My huband loves going to Vermont, and his parents own a house in Stowe, Vermont. I was looking up names that we could use as a middle name when we have children that had something to do with Vermont, and I found a name that isn’t in your database. The town of Stowe, Vermont was chartered by a man named Benning Wentworth. When I heard the name Benning, I thought it would be good as a first name too. Do you know anything about this name? Thanks!
Very often early Americans from prominent families were given surnames as first names. This was to show their glowing lineage! As in, “Oh, you’re a BENNING! I know that family.” This naming practice has now become trendy again, but not for those reasons. Names like Mason, Harrison, Taylor and Harper are all top names that were originally surnames.
Interesting fact: Benning is one of the earliest surnames recorded in history. It is derived from the Latin “Benedictus” which means “blessed.” Other related surnames are Bennett, Benedict, and the French Benoit.
Thank you for the new name! I will make sure it is added to the BabyNames.com database.
I was wondering your opinion on using names with non-traditional spellings. My name is spelled in a non-traditional way: Karlee instead of Carly. I am almost always called Kaylee or Callie when first meeting people; not to mention I have to spell out my first name or have it spelled wrong every time. Even after I have told people how to spell my name they still spell it wrong (even family members)! Honestly, it can be a bit frustrating at times. I know my case isn’t as drastic as some such as Emmalie for Emily or Cidnee for Sydney. Just to clarify I’m not against changing a letter or two, and I’m not saying everybody has to be the same either. I just think sometimes people go too far with it. I would love to hear your insight on this. Thanks so much!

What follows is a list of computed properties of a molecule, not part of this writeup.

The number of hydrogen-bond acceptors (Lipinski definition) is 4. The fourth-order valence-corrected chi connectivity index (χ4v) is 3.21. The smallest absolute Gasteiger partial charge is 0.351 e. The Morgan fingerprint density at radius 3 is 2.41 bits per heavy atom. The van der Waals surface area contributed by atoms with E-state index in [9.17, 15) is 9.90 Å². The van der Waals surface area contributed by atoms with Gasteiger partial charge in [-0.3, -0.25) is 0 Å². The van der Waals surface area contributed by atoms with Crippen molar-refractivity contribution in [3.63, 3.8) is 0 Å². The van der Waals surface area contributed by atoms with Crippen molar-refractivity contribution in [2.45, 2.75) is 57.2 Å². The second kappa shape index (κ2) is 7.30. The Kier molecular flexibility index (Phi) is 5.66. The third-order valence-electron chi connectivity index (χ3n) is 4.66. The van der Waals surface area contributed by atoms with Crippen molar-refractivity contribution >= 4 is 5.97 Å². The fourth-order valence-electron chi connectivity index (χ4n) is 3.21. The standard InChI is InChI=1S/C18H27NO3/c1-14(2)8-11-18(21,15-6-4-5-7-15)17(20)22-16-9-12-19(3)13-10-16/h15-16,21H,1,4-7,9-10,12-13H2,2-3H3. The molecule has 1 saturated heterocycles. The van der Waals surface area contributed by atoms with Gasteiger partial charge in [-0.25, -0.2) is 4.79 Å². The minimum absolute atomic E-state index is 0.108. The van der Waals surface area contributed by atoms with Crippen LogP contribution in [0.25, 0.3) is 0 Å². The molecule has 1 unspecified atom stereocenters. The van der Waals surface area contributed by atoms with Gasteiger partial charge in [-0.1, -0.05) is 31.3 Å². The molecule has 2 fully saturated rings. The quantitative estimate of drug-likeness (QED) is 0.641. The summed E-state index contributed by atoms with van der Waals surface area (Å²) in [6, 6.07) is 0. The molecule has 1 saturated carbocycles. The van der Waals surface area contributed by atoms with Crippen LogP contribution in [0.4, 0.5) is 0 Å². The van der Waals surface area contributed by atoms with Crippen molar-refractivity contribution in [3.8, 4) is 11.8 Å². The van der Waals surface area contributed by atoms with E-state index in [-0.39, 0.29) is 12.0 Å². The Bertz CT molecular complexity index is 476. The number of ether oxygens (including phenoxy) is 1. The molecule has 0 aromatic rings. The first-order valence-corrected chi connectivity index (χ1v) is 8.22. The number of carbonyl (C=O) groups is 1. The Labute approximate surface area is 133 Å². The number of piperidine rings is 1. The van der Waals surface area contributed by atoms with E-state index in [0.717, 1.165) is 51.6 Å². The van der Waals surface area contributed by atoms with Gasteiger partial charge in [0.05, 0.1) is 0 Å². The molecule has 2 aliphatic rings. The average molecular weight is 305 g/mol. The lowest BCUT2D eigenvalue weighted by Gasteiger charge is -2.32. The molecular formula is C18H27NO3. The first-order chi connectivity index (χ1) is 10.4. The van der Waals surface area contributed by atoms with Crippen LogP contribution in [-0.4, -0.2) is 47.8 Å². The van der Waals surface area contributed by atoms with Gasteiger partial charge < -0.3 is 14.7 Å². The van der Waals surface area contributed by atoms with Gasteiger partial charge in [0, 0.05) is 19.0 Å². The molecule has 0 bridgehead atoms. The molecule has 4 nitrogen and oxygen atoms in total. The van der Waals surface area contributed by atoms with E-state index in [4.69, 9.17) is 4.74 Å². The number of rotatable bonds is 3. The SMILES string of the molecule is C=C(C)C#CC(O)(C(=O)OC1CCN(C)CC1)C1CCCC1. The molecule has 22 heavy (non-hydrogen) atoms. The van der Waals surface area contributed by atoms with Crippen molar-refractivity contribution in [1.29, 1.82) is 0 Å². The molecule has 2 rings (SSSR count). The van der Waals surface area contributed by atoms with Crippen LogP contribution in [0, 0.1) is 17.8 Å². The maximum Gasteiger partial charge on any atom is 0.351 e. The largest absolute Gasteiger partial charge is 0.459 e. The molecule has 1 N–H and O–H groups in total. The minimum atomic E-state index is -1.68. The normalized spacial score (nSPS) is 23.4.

Carly with a K and two EE’s
Personally, I hate them. Professionally, I hate them. For the reasons that you stated, above. When I approach a name professionally, I approach it from the perspective of the child–the person who will bear the name for the rest of his or her life. Can the name be a burden on the child? And how much of a burden? Will he/she have to spell it for people their entire lives?
Some people with (what I call) “Kreatyve Names” say that they like their different spelling. That it makes them unique. But most of them say they only learned to accept it as an adult. As a child, it was a burden.
If you want a unique name, choose a unique name. Don’t choose a popular name and misspell it. Life is hard enough for kids. Any comments from Kreatyve namers or namees?
First, I have to thank you for this amazing site! I’m always on here looking for inspiring baby names. I have read nearly every Q&A so I am familiar with your “rules for baby naming”. One thing I have always wondered about, and have never really seen you talk about (forgive me if you have and I missed it!) is if you have an opinion on the cohesiveness of sibling names. Does it matter to anyone out there that all their children have names that mesh well? Or would you have a “Fifi”, a “Zion”, a “Shantel” and a “Keoni” all in the same family?
Thank you for being a loyal reader!
My opinion is that every child in a household should have his/her own identity. I therefore advise against naming children after parents, “matching” twins names or even creating sibling patterns, such as all names starting with the same letter. I understand that parents like to show the cohesiveness of the family unit through naming patterns. It’s sort of like doling out uniforms for a team. However I believe sharing a surname is cohesive enough. Don’t box your children (or you) in with unnecessary name rules! I would love it if I met a family with a Fifi, Zion, Shantel and Keoni! Those are fascinating name choices.